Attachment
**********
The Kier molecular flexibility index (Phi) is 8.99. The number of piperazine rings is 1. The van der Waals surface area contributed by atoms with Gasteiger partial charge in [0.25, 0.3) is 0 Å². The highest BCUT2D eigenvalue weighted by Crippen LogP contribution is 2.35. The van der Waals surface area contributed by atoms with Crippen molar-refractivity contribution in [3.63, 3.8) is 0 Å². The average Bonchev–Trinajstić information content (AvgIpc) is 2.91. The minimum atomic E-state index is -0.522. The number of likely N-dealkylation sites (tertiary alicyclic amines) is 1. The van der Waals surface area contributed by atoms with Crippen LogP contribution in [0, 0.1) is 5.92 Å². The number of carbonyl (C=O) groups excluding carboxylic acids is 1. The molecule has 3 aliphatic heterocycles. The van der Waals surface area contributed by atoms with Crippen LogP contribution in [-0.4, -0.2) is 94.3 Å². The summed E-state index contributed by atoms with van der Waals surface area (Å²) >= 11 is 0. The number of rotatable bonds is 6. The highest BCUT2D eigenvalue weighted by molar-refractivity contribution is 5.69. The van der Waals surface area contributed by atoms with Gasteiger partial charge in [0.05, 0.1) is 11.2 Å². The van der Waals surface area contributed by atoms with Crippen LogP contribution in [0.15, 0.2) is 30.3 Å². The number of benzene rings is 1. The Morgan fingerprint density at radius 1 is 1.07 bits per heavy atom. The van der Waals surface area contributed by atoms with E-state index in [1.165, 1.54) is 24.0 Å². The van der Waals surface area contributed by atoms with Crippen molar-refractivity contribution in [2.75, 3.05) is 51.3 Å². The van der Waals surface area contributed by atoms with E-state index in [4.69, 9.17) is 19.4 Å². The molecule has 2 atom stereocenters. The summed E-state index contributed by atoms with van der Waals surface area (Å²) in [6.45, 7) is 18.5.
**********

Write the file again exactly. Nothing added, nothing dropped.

The Kier molecular flexibility index (Phi) is 8.99. The number of piperazine rings is 1. The van der Waals surface area contributed by atoms with Gasteiger partial charge in [0.25, 0.3) is 0 Å². The highest BCUT2D eigenvalue weighted by Crippen LogP contribution is 2.35. The van der Waals surface area contributed by atoms with Crippen molar-refractivity contribution in [3.63, 3.8) is 0 Å². The average Bonchev–Trinajstić information content (AvgIpc) is 2.91. The minimum atomic E-state index is -0.522. The number of likely N-dealkylation sites (tertiary alicyclic amines) is 1. The van der Waals surface area contributed by atoms with Crippen LogP contribution in [0, 0.1) is 5.92 Å². The number of carbonyl (C=O) groups excluding carboxylic acids is 1. The molecule has 3 aliphatic heterocycles. The van der Waals surface area contributed by atoms with Crippen LogP contribution in [-0.4, -0.2) is 94.3 Å². The summed E-state index contributed by atoms with van der Waals surface area (Å²) >= 11 is 0. The number of rotatable bonds is 6. The highest BCUT2D eigenvalue weighted by molar-refractivity contribution is 5.69. The van der Waals surface area contributed by atoms with Gasteiger partial charge in [0.05, 0.1) is 11.2 Å². The van der Waals surface area contributed by atoms with Crippen LogP contribution in [0.15, 0.2) is 30.3 Å². The number of benzene rings is 1. The Morgan fingerprint density at radius 1 is 1.07 bits per heavy atom. The van der Waals surface area contributed by atoms with E-state index in [1.165, 1.54) is 24.0 Å². The van der Waals surface area contributed by atoms with Crippen molar-refractivity contribution in [2.75, 3.05) is 51.3 Å². The van der Waals surface area contributed by atoms with E-state index in [4.69, 9.17) is 19.4 Å². The molecule has 2 atom stereocenters. The summed E-state index contributed by atoms with van der Waals surface area (Å²) in [6.45, 7) is 18.5.